In the reduction by Ca, the metallic Ti is generated from TiCl4 by the reaction of the following chemical formula (1), and CaCl2 which is of the by-product is also generated at the same time. Ca has a stronger affinity for Cl than Mg has, and Ca is suitable for the reducing agent of TiCl4 in principle. Particularly, in the method described in U.S. Pat. No. 4,820,339, Ca is used while dissolved in the molten CaCl2. When the reducing reaction by Ca is utilized in the molten CaCl2, a reaction field is enlarged compared with the Kroll method in which TiCl4 is supplied to the liquid surface of the reducing agent in the reactor vessel. Therefore, because the exothermic area is also enlarged to facilitate the cooling, the feed rate of TiCl4 which is of the raw material of Ti can be largely increased, and the remarkable improvement of the productivity can be also expected.
TiCl4+2Ca→Ti+2CaCl2 (1)

However, it is difficult that the method described in U.S. Pat. No. 4,820,339 is adopted as the industrial Ti production method. This is because the highly expensive metallic Ca powder is used in order to dissolve Ca in the molten salt of CaCl2. That is, since the production cost is higher than that of the Kroll method in which the feed rate of TiCl4 is restricted. In addition, the highly reactive Ca is extremely difficult to handle, which can also be the factor of blocking the industrial application of the method for producing Ti through the reduction by Ca.

An example of other Ti production methods includes an Olsen method described in U.S. Pat. No. 2,845,386. The Olsen method is a kind of oxide direct-reduction method for directly reducing TiO2 by Ca, in which TiO2 is directly reduced by Ca not through TiCl4. Although the oxide direct-reduction method is highly efficient, the oxide direct-reduction method is not suitable for the production of the high-purity Ti because it is necessary to use expensive high-purity TiO2.

DISCLOSURE OF THE INVENTION

It is an object of the present invention to provide a method for economically producing a high-purity metallic Ti or a high-purity Ti alloys with high efficiency without using an expensive reducing agent.

In order to achieve the above object, the present inventors consider that the reduction of TiCl4 by Ca is indispensable, and the present inventors propose utilization of Ca dissolved in the molten salt of CaCl2 as described in U.S. Pat. No. 4,820,339.

In the case where Ti is produced by the Ca reduction, Ca in the molten salt is consumed as the reaction expressed by the chemical formula (1) proceeds in the reducing reactor vessel, and it is necessary to continuously supply the metallic Ca powder to the reducing reactor vessel in the method described in U.S. Pat. No. 4,820,339.

In order to industrially establish the method for producing Ti through reduction by Ca, the present inventors focus on a reversible reaction shown in chemical formulas (2) and (3) as means for replenishing Ca in consideration of the fact that it is necessary that the Ca consumed by the reducing reaction is economically replenished into the molten salt.
2Na+CaCl2→Ca+2NaCl (T≦600° C.) (2)
Ca+2NaCl→2Na+CaCl2(T>600° C.) (3)

A Hunter method in which TiCl4 is reduced by Na can be cited as an example of the Ti production method in which the reduction is utilized. Na and NaCl have low reactivity, and Na and NaCl are easy to handle compared with Ca and CaCl2, so that the NaCl electrolysis and the Na electrolytic production utilizing the NaCl electrolysis has already industrially been established. However, in the Hunter method in which Na reduction is used, the chlorides of bivalent and trivalent Ti are generated by the Na reduction. The chlorides of bivalent and trivalent Ti decrease generation efficiency. In addition, because the chlorides of bivalent and trivalent Ti are dissolved in the molten salt, when the molten salt is reused in the electrolysis, the oxidation and reducing reactions are generated between the chlorides of bivalent and trivalent Ti to largely decrease the generation efficiency (current efficiency) of Na. Therefore, it is difficult to directly reduce TiCl4 by Na, and it is necessary to perform multi-process treatment, so that Ti is hardly produced at low cost.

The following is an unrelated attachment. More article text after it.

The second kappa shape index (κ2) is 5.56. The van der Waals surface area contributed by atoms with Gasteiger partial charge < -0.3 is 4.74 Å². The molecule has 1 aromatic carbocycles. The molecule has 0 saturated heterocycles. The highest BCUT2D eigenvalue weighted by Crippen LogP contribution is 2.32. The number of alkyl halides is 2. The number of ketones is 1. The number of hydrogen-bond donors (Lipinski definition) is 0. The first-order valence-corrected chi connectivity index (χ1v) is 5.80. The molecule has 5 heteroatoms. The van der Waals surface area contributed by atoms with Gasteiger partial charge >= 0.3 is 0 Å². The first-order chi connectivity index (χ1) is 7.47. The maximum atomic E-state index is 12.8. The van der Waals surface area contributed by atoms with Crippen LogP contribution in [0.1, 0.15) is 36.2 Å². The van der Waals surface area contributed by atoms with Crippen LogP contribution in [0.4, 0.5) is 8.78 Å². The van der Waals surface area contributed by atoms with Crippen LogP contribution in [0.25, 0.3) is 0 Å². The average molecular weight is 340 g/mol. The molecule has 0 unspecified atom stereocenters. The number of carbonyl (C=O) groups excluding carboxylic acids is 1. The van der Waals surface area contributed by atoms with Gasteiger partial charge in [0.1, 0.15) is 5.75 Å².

The present inventors found that the reversible reaction expressed by the chemical formulas (2) and (3) when the metallic Na is mixed with CaCl2. The utilization of this phenomenon enables the direct reduction of TiCl4 by Ca without generating the chlorides of bivalent and trivalent Ti.

The detail will be described below. That is, in the method for producing the metallic Ti through the reduction by Ca, basically CaCl2 having a melting point of 780° C. is used as the molten salt. However, like a binary system molten salt such as CaCl2—NaCl and CaCl2—KCl and a ternary system molten salt such as CaCl2—NaCl—KCl, at least one of NaCl, KCl, LiCl, and CaF2 is mixed into CaCl2 to form a multi-system molten salt, which allows the melting point of the salt to be lowered to decrease the temperature of the molten salt. As a result, the burden of a reactor material can be reduced to achieve the cost reduction of the reactor material, and the vaporization of Ca or salt can also be suppressed from the liquid surface.

The mixed molten salt in which NaCl is added to CaCl2 is particularly distinctive among the multi-system molten salts. FIG. 2 shows a relationship between a mixture ratio and a melting point in a binary system molten salt of CaCl2 and NaCl. The melting point of CaCl2 is singly about 780° C., while the melting point of NaCl is singly over 800° C. However, when CaCl2 and NaCl are mixed together, the melting point is decreased to about 500° C. at the minimum. The melting point of mixed salt becomes not more than 600° C. when the mixture ratio of NaCl ranges from about 20% to 45%.